Free hard drugs

Are people allowing themselves to actually be bolder in their thinking these days?
From a small Pennsylvania town

Amid the flurry of voices on the phone cheering a column about an ex-cop advocating drug legalization was that of Dr. Joseph Foreman.

I’m assuming the reference is to a story about one of the fine folks at Law Enforcement Against Prohibition (LEAP) — perhaps Howard Woolridge’s ride across America. From that, a doctor gains the courage to speak up.

Dr. Foreman isn’t a crank. When he told me that heroin, cocaine and meth should be legalized, I listened.

“You have to control the suppliers. Once you take their profits away, they dry up. This is how we keep young people from getting hooked,” he said.

Foreman, 79, lives in Churchville and spent 40 years as a surgeon, part of it as chief of surgery at Warminster General Hospital in the 1980s.

Here’s where it gets really interesting.

His solution is to launch government-run clinics where registered addicts would go to snort and shoot up. ( He doesn’t include marijuana, which to him is not a “hard” drug. )

“If my plan works, there will be no more money for suppliers because the hardcore users will be getting [drugs] for free,” he said.

With the profit motive gone, the black market would disappear, and kids would be far less likely to get hooked on street dope, he said.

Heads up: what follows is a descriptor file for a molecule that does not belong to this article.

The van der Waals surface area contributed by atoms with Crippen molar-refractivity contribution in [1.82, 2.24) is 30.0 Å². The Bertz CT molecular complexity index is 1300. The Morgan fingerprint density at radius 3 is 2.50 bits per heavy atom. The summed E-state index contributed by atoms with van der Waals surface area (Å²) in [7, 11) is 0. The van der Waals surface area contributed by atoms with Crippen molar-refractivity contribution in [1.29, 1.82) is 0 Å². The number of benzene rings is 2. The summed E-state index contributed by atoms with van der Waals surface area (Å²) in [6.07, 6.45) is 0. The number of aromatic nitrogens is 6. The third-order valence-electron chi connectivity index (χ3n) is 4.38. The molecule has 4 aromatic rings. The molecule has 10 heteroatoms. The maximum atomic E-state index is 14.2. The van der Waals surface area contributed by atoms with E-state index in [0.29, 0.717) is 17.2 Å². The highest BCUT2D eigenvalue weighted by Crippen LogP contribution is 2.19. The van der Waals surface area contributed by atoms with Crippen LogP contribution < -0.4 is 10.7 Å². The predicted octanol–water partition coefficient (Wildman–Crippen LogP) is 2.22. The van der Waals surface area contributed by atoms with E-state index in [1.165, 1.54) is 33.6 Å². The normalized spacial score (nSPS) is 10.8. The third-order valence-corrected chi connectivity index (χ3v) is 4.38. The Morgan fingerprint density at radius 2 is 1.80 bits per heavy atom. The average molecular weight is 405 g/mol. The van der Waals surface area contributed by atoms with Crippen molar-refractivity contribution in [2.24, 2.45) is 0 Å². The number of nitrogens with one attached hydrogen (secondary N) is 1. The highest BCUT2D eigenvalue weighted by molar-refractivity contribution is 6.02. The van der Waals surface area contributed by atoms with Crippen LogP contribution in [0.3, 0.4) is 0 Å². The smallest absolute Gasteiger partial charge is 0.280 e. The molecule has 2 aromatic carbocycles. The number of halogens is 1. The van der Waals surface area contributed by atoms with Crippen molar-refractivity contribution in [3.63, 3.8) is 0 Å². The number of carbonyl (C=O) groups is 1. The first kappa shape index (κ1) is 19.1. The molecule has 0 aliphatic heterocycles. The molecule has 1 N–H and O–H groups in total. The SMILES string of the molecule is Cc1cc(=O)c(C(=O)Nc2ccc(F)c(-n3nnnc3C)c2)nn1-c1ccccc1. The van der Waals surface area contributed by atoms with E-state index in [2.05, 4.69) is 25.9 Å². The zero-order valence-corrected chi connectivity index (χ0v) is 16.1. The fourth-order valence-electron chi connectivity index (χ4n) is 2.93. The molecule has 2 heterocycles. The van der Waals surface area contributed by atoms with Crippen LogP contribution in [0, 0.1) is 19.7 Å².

His plan sounds like appeasement, I said.

“Yes it is,” he said. “But I recognize that putting addicts in jail or arresting street runners who are supplying drugs only means there will be another guy to replace them. I think my plan will work. I really do.”

The reporter was uncertain about the idea, but at least willing to pass it on. Well, I can tell Dr. Foreman not only that his plan would work, but that it has worked.
From an article in the Guardian:

Switzerland is now leading the way out of prohibition. In 1994, it started prescribing free heroin to long-term addicts who had failed to respond to law enforcement or any other treatment. In 1998, a Lausanne criminologist, Martin Kilias, found that the users’ involvement in burglary, mugging and robbery had fallen by 98%; in shoplifting, theft and handling by 88%; in selling soft drugs by 70%; in selling hard drugs by 91%. As a group, their contacts with police had plunged to less than a quarter of the previous level. The Dutch and the Germans have had similar results with the same strategy. All of them report that, apart from these striking benefits in crime prevention, the users are also demonstrably healthier ( because clean heroin properly used is a benign drug ) and that they are more stable with clear improvements in housing, employment and relationships.

Kudos to Dr. Foreman for having the courage to think outside the box and speak up. Kudos to J.D. Mullane and the Bucks County Courier Times to look past their conventional wisdom and allow the doctor’s idea to be printed.
We’re a long way from the public’s ability to even let their mind grasp such a solution — being able to actually discuss it is an incredible first step.

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